“We have to fight them daily, like fleas, those many small worries about the morrow, for they sap our energies. We make mental provision for the days to come and everything turns out differently, quite differently… The things that have to be done must be done, and for the rest we must not allow ourselves to become infested with thousands of petty fears and worries, so many motions of no confidence in God. Ultimately, we have just one moral duty; to reclaim large areas of peace in ourselves, more and more peace and to reflect it towards others. And the more peace there is in us, the more peace there will also be in our troubled world.”
As with most everything of high importance, it’s easier said than done when it comes to keeping ourselves from becoming “infested with thousands of petty fears and worries.” Most of us are susceptible to being kidnapped from the present by the many cares and concerns that intrude on our minds and hearts. Although our fears and worries are often well-founded, when we give them the power to distract us, it is difficult to stay focused on the here and now, and impossible to remain at peace.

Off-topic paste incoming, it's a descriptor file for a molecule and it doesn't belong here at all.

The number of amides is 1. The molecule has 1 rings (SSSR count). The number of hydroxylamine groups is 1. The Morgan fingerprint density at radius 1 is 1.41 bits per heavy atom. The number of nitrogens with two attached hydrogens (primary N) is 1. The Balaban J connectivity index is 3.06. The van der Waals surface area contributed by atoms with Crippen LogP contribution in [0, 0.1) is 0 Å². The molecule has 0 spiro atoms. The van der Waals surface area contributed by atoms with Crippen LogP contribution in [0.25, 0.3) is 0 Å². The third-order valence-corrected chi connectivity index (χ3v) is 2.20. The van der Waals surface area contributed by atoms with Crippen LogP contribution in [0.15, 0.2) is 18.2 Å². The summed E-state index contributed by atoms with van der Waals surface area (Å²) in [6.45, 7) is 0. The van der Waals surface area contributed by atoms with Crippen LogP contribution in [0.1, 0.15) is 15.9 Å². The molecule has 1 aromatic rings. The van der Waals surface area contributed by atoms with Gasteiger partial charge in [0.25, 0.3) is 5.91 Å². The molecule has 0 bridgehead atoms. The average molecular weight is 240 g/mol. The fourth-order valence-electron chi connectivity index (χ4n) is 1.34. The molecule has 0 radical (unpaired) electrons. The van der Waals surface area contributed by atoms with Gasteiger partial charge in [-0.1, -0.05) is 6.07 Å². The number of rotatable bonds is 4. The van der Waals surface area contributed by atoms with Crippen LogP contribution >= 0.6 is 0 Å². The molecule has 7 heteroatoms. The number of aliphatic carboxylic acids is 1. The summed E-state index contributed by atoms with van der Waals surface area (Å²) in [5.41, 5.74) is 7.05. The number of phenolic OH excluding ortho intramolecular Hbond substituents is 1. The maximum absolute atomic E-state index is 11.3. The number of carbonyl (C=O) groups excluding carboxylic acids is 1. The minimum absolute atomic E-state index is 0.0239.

Etty Hillesum, the author of the above quote, was not immune from fears and worries, and she knew what it meant to live in a “troubled world.” Etty, a Dutch Jew, did not survive the Holocaust, but she did manage to remain at peace despite the unimaginable horrors through which she lived. In this passage from her diary Etty reminds herself, and us, that our first moral duty is to protect and promote inner-peace, and she rightly claims that doing so can have a powerful impact on others and on the world.
If Etty is right in saying that petty fears and worries are “motions of no confidence in God,” then maintaining inner-peace is not merely a matter of learning how to fend off “worries about the morrow;” rather, it is about having faith that no matter what happens, there is a larger, sacred reality in which everything unfolds. Etty knew that she and her family and friends would not survive the death camps, but she never lost the sense that both life and death are dimensions of a mystery beyond comprehension; inner-peace, for Etty, was a by-product of this conviction.
We probably all make “mental provision for the days to come.” We all expect that there will be a tomorrow, and we have hopes and dreams about what it will look like. True peace comes when we hold those hopes lightly, and when we trust that even if our fears and worries should come to pass, there is a peace that surpasses understanding.